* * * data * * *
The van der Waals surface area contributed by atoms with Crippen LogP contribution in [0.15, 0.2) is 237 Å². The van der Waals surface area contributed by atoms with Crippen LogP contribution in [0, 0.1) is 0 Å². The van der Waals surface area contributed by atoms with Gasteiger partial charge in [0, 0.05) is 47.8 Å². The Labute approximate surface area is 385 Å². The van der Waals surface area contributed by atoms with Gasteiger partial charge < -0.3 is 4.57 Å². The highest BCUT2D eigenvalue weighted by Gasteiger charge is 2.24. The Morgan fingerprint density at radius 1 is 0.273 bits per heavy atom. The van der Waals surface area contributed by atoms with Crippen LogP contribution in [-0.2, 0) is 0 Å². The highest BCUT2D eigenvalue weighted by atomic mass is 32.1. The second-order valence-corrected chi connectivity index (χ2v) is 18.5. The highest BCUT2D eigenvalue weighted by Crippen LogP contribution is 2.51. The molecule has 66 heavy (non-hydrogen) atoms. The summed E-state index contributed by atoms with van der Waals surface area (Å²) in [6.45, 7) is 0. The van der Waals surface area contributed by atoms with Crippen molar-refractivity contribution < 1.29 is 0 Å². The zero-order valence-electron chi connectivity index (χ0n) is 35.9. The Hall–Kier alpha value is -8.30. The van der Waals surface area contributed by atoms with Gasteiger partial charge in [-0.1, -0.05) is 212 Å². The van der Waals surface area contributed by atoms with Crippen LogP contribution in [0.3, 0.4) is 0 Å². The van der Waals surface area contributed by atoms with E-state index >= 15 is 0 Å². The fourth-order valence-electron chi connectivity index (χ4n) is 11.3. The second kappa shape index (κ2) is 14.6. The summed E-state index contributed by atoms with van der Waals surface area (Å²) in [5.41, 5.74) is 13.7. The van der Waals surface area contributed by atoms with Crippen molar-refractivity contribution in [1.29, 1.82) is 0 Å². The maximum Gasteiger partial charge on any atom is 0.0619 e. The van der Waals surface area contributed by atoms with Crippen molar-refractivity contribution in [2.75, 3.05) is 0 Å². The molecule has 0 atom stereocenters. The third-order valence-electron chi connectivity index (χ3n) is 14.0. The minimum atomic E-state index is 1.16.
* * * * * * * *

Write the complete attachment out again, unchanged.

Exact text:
The van der Waals surface area contributed by atoms with Crippen LogP contribution in [0.15, 0.2) is 237 Å². The van der Waals surface area contributed by atoms with Crippen LogP contribution in [0, 0.1) is 0 Å². The van der Waals surface area contributed by atoms with Gasteiger partial charge in [0, 0.05) is 47.8 Å². The Labute approximate surface area is 385 Å². The van der Waals surface area contributed by atoms with Gasteiger partial charge < -0.3 is 4.57 Å². The highest BCUT2D eigenvalue weighted by Gasteiger charge is 2.24. The Morgan fingerprint density at radius 1 is 0.273 bits per heavy atom. The van der Waals surface area contributed by atoms with Crippen LogP contribution in [-0.2, 0) is 0 Å². The highest BCUT2D eigenvalue weighted by atomic mass is 32.1. The second-order valence-corrected chi connectivity index (χ2v) is 18.5. The highest BCUT2D eigenvalue weighted by Crippen LogP contribution is 2.51. The molecule has 66 heavy (non-hydrogen) atoms. The summed E-state index contributed by atoms with van der Waals surface area (Å²) in [6.45, 7) is 0. The van der Waals surface area contributed by atoms with Crippen molar-refractivity contribution < 1.29 is 0 Å². The zero-order valence-electron chi connectivity index (χ0n) is 35.9. The Hall–Kier alpha value is -8.30. The van der Waals surface area contributed by atoms with Gasteiger partial charge in [-0.1, -0.05) is 212 Å². The van der Waals surface area contributed by atoms with Crippen LogP contribution in [0.3, 0.4) is 0 Å². The van der Waals surface area contributed by atoms with E-state index >= 15 is 0 Å². The fourth-order valence-electron chi connectivity index (χ4n) is 11.3. The second kappa shape index (κ2) is 14.6. The summed E-state index contributed by atoms with van der Waals surface area (Å²) in [5.41, 5.74) is 13.7. The van der Waals surface area contributed by atoms with Crippen molar-refractivity contribution in [1.29, 1.82) is 0 Å². The maximum Gasteiger partial charge on any atom is 0.0619 e. The van der Waals surface area contributed by atoms with Crippen molar-refractivity contribution in [2.75, 3.05) is 0 Å². The molecule has 0 atom stereocenters. The third-order valence-electron chi connectivity index (χ3n) is 14.0. The minimum atomic E-state index is 1.16.